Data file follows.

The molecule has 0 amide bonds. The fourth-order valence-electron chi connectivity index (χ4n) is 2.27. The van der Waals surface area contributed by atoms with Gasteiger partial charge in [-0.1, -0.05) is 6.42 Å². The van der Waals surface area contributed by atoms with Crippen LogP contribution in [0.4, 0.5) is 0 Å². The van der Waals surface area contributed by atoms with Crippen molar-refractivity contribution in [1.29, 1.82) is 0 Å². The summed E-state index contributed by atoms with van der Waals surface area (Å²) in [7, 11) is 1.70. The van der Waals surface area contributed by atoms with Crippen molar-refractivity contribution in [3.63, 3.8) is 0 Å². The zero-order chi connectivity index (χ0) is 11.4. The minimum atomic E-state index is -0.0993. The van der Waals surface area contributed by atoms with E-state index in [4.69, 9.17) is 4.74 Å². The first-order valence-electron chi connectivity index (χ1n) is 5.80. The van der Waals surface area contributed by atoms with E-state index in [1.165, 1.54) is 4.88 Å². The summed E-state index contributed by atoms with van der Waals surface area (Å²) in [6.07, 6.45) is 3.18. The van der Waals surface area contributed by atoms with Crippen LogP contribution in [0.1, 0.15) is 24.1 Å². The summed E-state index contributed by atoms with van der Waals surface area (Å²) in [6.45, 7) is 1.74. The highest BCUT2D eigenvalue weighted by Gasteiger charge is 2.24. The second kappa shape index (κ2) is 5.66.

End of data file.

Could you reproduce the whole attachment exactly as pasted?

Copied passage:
The molecule has 0 amide bonds. The fourth-order valence-electron chi connectivity index (χ4n) is 2.27. The van der Waals surface area contributed by atoms with Gasteiger partial charge in [-0.1, -0.05) is 6.42 Å². The van der Waals surface area contributed by atoms with Crippen LogP contribution in [0.4, 0.5) is 0 Å². The van der Waals surface area contributed by atoms with Crippen molar-refractivity contribution in [1.29, 1.82) is 0 Å². The summed E-state index contributed by atoms with van der Waals surface area (Å²) in [7, 11) is 1.70. The van der Waals surface area contributed by atoms with Crippen molar-refractivity contribution in [3.63, 3.8) is 0 Å². The zero-order chi connectivity index (χ0) is 11.4. The minimum atomic E-state index is -0.0993. The van der Waals surface area contributed by atoms with E-state index in [4.69, 9.17) is 4.74 Å². The first-order valence-electron chi connectivity index (χ1n) is 5.80. The van der Waals surface area contributed by atoms with E-state index in [1.165, 1.54) is 4.88 Å². The summed E-state index contributed by atoms with van der Waals surface area (Å²) in [6.07, 6.45) is 3.18. The van der Waals surface area contributed by atoms with Crippen LogP contribution in [0.1, 0.15) is 24.1 Å². The summed E-state index contributed by atoms with van der Waals surface area (Å²) in [6.45, 7) is 1.74. The highest BCUT2D eigenvalue weighted by Gasteiger charge is 2.24. The second kappa shape index (κ2) is 5.66.